14. A balloon catheter system, comprising: a balloon dilation catheter comprising a balloon at a distal part thereof, the catheter being defined at least in part by at least part of a tubular element, the catheter having a proximal part of larger diameter than a reduced diameter part of a distal part of the catheter; and a sheath, the catheter being disposed in and having a limited range of longitudinal movement relative to the sheath, the catheter being freely movable relative to the sheath rearwardly of a forwardmost position beyond which the catheter cannot move.

15. The balloon catheter system as set forth in claim 14, comprising an expandable stent mounted on the balloon.

16. The balloon catheter system as set forth in claim 14, comprising a guidewire disposed in the tubular part and having a limited range of longitudinal movement relative to the catheter.

17. The balloon catheter system as set forth in claim 16, wherein a distal part of the guidewire disposed in the reduced diameter part of the distal part of the catheter has a reduced diameter relative to a proximal part of the guidewire.

18. The balloon catheter system as set forth in claim 17, comprising a guidewire stop for limiting relative longitudinal movement of the guidewire and the catheter.

19. The balloon catheter system as set forth in claim 14, comprising a lock for removably attaching the proximal end of the sheath to the distal end of the adapter.

20. The balloon catheter system as set forth in claim 19, wherein the lock prevents relative axial movement of the sheath and the adapter.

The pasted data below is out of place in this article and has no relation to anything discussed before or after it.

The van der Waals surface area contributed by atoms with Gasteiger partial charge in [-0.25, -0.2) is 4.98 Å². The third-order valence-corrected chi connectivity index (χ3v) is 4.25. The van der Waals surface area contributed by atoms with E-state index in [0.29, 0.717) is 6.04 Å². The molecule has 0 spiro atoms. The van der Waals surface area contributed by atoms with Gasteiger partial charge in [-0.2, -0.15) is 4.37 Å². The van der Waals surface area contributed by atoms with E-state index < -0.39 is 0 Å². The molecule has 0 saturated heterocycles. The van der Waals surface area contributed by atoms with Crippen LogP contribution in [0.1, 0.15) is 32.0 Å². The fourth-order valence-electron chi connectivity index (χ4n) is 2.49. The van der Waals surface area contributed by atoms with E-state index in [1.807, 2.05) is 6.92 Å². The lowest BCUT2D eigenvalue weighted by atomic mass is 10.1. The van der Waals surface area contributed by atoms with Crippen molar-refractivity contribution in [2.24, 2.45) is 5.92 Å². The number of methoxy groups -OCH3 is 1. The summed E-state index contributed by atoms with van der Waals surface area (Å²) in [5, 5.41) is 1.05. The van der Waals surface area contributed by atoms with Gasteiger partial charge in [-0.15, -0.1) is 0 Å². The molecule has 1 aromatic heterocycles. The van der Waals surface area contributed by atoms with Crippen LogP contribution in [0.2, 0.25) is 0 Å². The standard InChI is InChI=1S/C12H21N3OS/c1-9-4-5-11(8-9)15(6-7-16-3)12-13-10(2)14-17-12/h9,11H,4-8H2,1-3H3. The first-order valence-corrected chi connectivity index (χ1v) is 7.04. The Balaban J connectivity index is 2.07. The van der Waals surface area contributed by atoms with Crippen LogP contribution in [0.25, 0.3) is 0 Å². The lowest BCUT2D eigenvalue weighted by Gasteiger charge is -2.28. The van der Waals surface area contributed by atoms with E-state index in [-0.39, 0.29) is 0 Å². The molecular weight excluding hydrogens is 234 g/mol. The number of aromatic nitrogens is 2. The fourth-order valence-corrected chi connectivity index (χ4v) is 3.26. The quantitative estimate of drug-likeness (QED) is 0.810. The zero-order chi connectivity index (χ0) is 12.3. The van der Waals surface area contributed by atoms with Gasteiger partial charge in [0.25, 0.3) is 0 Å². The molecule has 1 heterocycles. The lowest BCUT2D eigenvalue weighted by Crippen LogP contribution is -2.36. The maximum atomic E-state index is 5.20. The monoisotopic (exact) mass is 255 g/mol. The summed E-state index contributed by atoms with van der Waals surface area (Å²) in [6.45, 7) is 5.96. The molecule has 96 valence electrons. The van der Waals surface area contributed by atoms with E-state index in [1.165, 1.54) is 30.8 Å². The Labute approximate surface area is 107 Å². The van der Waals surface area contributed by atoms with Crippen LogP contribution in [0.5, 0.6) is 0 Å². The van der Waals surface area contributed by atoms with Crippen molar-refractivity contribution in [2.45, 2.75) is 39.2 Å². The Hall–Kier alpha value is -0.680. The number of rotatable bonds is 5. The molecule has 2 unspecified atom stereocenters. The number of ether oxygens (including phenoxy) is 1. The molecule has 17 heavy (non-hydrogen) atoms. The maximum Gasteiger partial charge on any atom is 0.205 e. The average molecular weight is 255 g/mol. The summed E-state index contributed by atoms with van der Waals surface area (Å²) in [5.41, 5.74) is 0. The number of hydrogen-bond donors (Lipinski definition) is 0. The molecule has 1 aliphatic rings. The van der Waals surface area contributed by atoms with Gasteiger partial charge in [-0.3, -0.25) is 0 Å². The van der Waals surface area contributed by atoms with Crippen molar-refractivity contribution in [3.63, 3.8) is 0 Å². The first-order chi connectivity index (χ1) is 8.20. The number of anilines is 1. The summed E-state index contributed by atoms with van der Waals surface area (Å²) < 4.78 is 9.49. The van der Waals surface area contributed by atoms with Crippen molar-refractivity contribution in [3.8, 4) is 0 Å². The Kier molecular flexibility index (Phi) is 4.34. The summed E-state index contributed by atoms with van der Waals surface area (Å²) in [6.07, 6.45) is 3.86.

21. The balloon catheter system as set forth in claim 20, wherein the lock prevents relative rotational movement of the sheath and the adapter.

22. The balloon catheter system as set forth in claim 19, wherein the lock comprises a compression tube fitting.

23. The balloon catheter system as set forth in claim 14, comprising a sheath insertion stop for preventing the balloon from extending longitudinally beyond a predetermined distance forward of a distal end of the sheath.

24. The balloon catheter system as set forth in claim 23, wherein the sheath comprises a large inside diameter part, a small inside diameter part, and a sheath transition between the large inside diameter part and the small inside diameter part, and the catheter shaft comprises a first outside diameter part that is larger than the small inside diameter part of the sheath, the sheath insertion stop comprising the sheath transition.

25. The balloon catheter system as set forth in claim 24, wherein the catheter shaft comprises a small outside diameter part attached to the tubular element and smaller than the first outside diameter part of the catheter, the small outside diameter part of the catheter being adapted to be received in the small inside diameter part of the sheath.

26. A catheterization method, comprising: providing a balloon catheter system, comprising a balloon dilation catheter comprising a catheter shaft, and a balloon at a distal end of the catheter shaft, a guidewire disposed in and having a limited range of longitudinal movement relative to the inner tubular element, and a sheath adapted to be disposed around at least part of the catheter; passing the balloon, guidewire, and sheath together through the patient's vasculature until the balloon is at a first location in a blood vessel; at the first location forward of a distal end of the sheath, expanding the balloon; advancing the sheath over the balloon at the first location; after advancing the sheath over the balloon, withdrawing the catheter from the sheath while leaving the sheath in place.

27. The catheterization method as set forth in claim 26, after withdrawing the catheter, advancing a second guidewire through the sheath.

28. The catheterization method as set forth in claim 27, after advancing the second guidewire, withdrawing the sheath and leaving the second guidewire in place.

29. The catheterization method as set forth in claim 28, comprising advancing a second balloon catheter delivery system over the second guidewire.